The first sessions of the day were ‘Developing a Pamphlet… and from pamphlet to first collection’ with Royal Exchange Theatre House Poet John Fennelly, ‘Thinking and Writing Ecology in and beyond Children’s Literature’ with senior lecturer in English Ellie Byrne, and ‘Social Media for Writers’ with visiting teaching fellow and writer Zahid Hussain.
Speaking of the biggest benefit of the summer school, Zahid Hussain told aAh! that the two day course allowed writers to “hear the latest advice, tips and techniques”.
Anna Blackwell, an MA Student in Creative Writing, pointed to Zahid Hussain’s lecture on using social media as her favourite thing about the summer school. She said, “It was great to see how it could advance my career.”
Danny, a fellow student, expressed similar sentiments, noting: “I went into it thinking I’d know most of it, but I barely knew any of it,” pointing to Zahid Hussain’s advocacy of Twitter lists as a notable example of something he’d never considered utilising as a writer.
After a short break, the groups again split off into different sessions. visiting teaching fellow Paul Dowswell looked at the use of language in his ‘Historical Fiction: Blighters, bounders, scamps or scalliwags: Getting your era to feel right’ masterclass, Creative Writing lecturer Anjum Malik used cake to inspire creativity in her poetry masterclass, ‘How To Have Your Cake And Read It’, and writer Ed Caesar gave a talk and took questions from his audience on non-fiction writing in ‘Reading and Writing Creative Non-Fiction’.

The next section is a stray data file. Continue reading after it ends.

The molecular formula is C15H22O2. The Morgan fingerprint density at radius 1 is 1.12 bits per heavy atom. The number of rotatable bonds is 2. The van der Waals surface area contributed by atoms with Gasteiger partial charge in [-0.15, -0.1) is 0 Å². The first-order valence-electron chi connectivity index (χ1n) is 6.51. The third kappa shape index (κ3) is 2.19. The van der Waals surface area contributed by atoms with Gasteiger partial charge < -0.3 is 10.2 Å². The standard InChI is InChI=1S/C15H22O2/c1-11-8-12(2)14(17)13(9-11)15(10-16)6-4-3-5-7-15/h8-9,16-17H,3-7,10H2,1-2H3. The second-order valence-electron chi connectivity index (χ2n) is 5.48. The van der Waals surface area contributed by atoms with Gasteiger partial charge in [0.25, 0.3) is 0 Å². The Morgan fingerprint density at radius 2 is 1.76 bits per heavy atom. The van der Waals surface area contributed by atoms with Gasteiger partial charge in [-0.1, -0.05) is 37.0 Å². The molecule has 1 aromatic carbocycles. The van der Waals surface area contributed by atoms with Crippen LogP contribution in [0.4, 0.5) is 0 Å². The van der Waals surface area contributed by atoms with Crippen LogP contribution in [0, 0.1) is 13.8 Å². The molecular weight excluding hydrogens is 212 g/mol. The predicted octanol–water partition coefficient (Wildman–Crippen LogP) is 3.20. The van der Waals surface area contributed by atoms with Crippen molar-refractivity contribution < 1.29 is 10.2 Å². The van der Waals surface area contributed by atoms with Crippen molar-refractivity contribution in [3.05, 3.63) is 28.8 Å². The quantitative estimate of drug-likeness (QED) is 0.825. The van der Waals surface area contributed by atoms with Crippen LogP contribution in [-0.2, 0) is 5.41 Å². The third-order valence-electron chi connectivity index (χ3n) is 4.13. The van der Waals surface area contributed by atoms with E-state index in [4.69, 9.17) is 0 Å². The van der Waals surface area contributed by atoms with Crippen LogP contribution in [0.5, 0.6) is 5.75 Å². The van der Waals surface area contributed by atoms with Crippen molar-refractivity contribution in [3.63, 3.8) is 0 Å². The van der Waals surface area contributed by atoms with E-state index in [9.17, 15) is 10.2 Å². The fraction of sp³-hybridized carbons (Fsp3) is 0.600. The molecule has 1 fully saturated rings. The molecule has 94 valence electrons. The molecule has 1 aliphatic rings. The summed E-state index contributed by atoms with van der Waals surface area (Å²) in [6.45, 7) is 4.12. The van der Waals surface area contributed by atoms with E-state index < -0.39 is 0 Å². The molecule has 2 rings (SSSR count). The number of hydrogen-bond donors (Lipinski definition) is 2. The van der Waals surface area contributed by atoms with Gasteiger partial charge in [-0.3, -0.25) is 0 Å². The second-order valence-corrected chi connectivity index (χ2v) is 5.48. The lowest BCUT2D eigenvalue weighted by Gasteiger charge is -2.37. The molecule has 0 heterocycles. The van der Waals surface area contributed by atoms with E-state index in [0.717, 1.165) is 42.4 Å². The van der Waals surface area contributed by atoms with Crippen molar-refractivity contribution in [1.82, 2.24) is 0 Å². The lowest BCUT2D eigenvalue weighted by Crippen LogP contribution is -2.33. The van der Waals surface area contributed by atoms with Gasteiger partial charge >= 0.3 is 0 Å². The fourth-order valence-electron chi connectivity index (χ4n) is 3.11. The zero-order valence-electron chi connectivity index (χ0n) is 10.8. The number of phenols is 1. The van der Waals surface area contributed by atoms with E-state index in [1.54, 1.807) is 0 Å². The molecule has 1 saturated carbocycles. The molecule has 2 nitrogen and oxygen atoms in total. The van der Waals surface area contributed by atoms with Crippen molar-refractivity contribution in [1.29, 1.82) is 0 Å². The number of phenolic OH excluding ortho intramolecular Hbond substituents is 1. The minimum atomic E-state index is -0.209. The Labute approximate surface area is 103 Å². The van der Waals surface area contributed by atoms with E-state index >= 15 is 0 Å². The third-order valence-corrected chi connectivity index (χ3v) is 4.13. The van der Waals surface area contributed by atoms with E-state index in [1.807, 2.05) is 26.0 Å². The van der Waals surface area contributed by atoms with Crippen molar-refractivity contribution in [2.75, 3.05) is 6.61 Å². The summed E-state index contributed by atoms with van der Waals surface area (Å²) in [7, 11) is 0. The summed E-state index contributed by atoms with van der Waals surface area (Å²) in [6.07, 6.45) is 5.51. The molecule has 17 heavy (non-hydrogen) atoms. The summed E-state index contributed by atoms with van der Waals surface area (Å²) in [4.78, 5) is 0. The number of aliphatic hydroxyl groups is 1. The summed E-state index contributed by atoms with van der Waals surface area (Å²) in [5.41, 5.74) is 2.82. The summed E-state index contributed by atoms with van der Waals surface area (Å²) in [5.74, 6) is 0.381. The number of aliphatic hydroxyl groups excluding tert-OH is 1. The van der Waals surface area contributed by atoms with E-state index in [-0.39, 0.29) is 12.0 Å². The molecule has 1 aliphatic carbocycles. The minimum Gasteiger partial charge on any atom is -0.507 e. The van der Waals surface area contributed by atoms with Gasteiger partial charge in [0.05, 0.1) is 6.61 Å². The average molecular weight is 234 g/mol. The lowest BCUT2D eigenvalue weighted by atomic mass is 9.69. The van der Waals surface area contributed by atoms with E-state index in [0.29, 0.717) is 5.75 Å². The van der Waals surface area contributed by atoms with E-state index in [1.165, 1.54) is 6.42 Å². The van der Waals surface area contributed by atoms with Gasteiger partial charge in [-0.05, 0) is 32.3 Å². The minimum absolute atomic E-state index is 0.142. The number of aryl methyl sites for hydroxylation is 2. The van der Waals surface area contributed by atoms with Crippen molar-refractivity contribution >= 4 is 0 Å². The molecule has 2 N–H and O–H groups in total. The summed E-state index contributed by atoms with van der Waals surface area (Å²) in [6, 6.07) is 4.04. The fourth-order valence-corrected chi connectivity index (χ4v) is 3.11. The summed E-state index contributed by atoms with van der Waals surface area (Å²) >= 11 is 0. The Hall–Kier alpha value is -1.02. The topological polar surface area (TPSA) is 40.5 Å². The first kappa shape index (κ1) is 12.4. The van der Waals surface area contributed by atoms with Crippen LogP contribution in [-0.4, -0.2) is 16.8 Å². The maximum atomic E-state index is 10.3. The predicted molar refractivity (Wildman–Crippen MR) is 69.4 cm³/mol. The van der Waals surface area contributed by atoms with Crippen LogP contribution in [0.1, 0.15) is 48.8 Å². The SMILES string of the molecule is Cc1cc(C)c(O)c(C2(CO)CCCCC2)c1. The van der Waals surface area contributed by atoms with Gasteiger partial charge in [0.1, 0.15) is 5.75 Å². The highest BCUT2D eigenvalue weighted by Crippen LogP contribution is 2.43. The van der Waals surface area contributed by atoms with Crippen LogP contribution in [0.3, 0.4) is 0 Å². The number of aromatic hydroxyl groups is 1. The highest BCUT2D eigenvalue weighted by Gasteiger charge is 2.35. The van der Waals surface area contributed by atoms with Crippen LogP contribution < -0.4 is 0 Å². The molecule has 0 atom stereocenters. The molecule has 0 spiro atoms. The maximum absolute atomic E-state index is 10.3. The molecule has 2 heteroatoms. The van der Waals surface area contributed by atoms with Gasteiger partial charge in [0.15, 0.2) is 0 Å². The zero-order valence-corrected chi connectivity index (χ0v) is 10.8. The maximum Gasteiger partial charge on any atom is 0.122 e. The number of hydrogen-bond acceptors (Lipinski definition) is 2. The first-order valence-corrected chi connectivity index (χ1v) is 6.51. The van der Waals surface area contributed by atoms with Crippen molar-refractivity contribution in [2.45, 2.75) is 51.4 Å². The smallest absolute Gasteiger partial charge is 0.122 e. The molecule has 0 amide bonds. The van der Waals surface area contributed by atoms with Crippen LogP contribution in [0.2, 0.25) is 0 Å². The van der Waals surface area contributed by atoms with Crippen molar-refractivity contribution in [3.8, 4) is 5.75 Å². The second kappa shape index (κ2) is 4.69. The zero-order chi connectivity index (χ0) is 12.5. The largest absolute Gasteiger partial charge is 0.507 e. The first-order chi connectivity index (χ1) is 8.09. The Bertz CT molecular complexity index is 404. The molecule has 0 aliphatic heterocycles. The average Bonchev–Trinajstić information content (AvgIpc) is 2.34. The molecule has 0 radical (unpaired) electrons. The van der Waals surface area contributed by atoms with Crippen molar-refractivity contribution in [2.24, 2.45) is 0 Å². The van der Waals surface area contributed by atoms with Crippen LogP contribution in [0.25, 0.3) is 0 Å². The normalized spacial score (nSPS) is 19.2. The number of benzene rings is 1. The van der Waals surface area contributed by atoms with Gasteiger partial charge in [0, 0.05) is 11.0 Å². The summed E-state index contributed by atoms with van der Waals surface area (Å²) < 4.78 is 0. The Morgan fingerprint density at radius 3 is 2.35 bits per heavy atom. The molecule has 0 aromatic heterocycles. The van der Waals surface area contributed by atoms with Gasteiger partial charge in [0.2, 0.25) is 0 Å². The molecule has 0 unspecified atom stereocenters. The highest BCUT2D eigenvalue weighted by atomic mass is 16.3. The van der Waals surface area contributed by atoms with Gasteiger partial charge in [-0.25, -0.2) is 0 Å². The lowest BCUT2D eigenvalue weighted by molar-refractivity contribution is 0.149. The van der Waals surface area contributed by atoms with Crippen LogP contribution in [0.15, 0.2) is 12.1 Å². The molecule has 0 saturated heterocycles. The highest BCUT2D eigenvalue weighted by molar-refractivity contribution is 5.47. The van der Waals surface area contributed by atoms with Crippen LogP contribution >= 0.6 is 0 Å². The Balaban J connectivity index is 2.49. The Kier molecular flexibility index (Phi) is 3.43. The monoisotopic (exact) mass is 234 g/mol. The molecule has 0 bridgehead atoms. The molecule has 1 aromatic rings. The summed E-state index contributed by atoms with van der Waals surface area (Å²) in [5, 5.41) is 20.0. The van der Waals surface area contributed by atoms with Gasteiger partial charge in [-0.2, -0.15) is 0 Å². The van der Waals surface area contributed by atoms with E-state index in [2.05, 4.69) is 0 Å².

Sandra Quarcoo, an MA Creative Writing student, expressed appreciation for Ed Caesar’s talk, commenting: “It was very informative, and it was great to hear from somebody who’s been in the non-fiction writing industry for a while, and who’s still working.”
Attendees reconvened after lunch for the afternoon sessions, which included the options ‘A Zone Of One’s Own: How writers get into the zone’ with lecturer in Creative Writing Rachel Genn, ‘Shake it up: Creative risk-taking in poetry’ with visiting teaching fellow Mandy Coe, and ‘Taking it Further: the critical-creative or practice-based PhD at Manchester Met’ with senior lecturer in Creative Writing Livi Michael.
The final picks of the day included a masterclass with lecturers Anjum Malik, Rachel Genn and Livi Michael presenting ‘Show Don’t Tell: Seeing the World Through Your Characters’ Eyes’, a talk based around performance poetry with Royal Exchange Theatre House Poet Mark Pajak called ‘Preparing for Performance, Voice Skills and Using a Microphone’, and an illustrated talk on small press publishing with reader in Creative Writing Nicholas Royle.
As the event drew to a close, the group moved over the road for drinks in The Principal Hotel’s elegant Refuge Bar, where they could discuss what they’d learnt and raise a toast to another successful year.
Manager of the Writing School James Draper told aAh! that the benefits of the Summer School for writers are numerous: “For current students, it’s a good get-together to mark the end of the academic year. It’s also a chance to step outside their comfort zone and try something from beyond their core studies. For online students, it’s a good opportunity to meet each other and their tutors face-to-face. For those attending from outside the University, it’s a good chance to see what goes on in the school. It’s a very exciting model, and we hope it shows what we do best to everyone who attends.”